If the pilot is approved Thursday, MTS officials have estimated they could roll it out in about two-and-a-half months.
The Thursday vote comes three years after an MTS board decision to double the number of MTS-employed code compliance officers, a move Police Chief Manny Guaderrama said at the time would allow the agency to increase enforcement of its ordinances.
MTS fare evasion ticketing has exploded since – and has easily outpaced enforcement by other transit agencies polled by VOSD, including systems with far more riders.
Despite the dramatic rise in ticketing, MTS hasn’t seen an equally dramatic reduction in the system’s rate of unpaid trolley trips. The agency’s evasion rate has for years hovered around 3 percent, a rate considered commendable in the transit industry.
MTS has defended its approach, arguing that its primary goal is to deter crime and that the presence of its officers as they check fares helps accomplish that. Cooney and other MTS officials have also said that the agency doesn’t get significant cash from its enforcement.
Last fiscal year, the agency collected just $223,288 in citation revenue from the Superior Court, the equivalent of less than 1 percent of the agency’s fare revenue.
MTS officials have warned costs associated with fare evasion itself could grow with a new enforcement model and even the pilot. They have noted that Portland’s TriMet, which implemented a fare diversion program similar to what MTS staff has proposed, saw an increased evasion rate after the program debuted though the Portland agency has said it believes there were also other reasons for the spike.
Before the coronavirus pandemic hit, MTS had expected to this year pull in $97.1 million in fare revenue, a figure that makes up nearly a third of the agency’s budget.
For that reason, MTS leaders have said they will need to closely monitor how the pilot could affect the agency’s budget if it’s approved.
“For every 1 percent increase in fare evasion, we’re going to have a $1 million loss in revenue,” Cooney said.
Advocates and those who have received tickets have argued reforms are warranted to address the devastating effects MTS tickets can have on low-income people.
“These seem like very simple tickets. You can’t imagine they’d impact so many aspects of your life, but they do,” said Mitchelle Woodson, an attorney who leads homeless-serving nonprofit Think Dignity.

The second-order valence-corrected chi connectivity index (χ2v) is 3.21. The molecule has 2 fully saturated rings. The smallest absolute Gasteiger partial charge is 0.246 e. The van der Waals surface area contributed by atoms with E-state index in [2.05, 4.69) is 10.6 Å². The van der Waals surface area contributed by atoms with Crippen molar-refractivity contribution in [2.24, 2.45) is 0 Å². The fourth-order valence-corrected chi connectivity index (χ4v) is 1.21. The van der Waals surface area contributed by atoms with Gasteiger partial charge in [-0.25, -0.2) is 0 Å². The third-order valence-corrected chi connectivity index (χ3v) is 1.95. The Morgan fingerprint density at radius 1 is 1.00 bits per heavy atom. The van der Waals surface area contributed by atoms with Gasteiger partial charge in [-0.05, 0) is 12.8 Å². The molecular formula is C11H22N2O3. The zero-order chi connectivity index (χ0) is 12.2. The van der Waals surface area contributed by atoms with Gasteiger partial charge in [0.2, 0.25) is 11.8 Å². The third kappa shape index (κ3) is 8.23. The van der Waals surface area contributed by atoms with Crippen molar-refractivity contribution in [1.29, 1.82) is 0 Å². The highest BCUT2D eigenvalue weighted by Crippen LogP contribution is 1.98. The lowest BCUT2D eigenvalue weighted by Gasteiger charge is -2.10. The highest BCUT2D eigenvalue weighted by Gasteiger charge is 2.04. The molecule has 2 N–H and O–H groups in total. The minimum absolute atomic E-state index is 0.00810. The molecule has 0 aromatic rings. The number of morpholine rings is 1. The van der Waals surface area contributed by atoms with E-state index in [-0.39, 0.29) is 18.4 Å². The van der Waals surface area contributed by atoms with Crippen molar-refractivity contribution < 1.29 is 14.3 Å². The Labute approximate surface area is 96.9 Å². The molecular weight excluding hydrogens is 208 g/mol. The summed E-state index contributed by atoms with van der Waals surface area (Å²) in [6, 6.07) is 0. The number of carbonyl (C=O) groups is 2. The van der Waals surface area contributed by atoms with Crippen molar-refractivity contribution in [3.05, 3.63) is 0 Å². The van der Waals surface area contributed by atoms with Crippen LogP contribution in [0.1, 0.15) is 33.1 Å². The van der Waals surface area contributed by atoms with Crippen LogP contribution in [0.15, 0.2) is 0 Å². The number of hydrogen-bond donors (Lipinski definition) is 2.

Woodson and others said low-income people, including homeless San Diegans, often fail to initially address those tickets as they grapple with more urgent challenges. They may put off addressing fines they can’t afford to pay or be discouraged by the need to use the transit system to go to court, raising the prospect of another violation if they don’t have cash for fares.
Then the tickets catch up with them, often as they are trying to improve their lives or move off the street.
Woodson said she has watched as homeless young adults making positive progress are suddenly hit with wage garnishments a few weeks into a new job and has seen others be denied aid when the cases show up in records checks.
Unresolved trolley tickets even halted one client’s effort to join the military. By the time Woodson helped him clear his record in homeless court, she said the 20-year-old had abandoned that plan.
Robert Smith, local director of re-entry job provider Center for Employment Opportunities and steering committee chair of the local homeless court program, said he has seen cases where suspected fare evaders have racked up $20,000 in fines. He said the cases can also stymie efforts to secure a job.
“The collateral consequences of a $500 civil assessment are huge, and it definitely is a huge roadblock for people to try to engage in the mainstream job search market,” Smith said, referencing the penalty for failing to appear in court. “Having this civil assessment on your credit report is damaging.”
Even learning of the large outstanding fines can be demoralizing.
Adrian Darby, 39, told VOSD he was shocked a year and a half ago to discover he had racked up about $4,000 in court fines tied to several fare evasion tickets going back as far as 2011.
He doesn’t recall receiving notices or reminders from the court or the state.
Darby ultimately sought help from the homeless court program to dismiss the fines but said the effect of the unpaid MTS tickets initially overwhelmed him.
“They just stack it up on you,” Darby said. “They don’t want to give you a chance.”
Bella Ross contributed to this report.
Correction: An earlier version of this post misstated the number of tickets analyzed that were paid outright or via a court-ordered payment plan; it was 61 out of 1,470.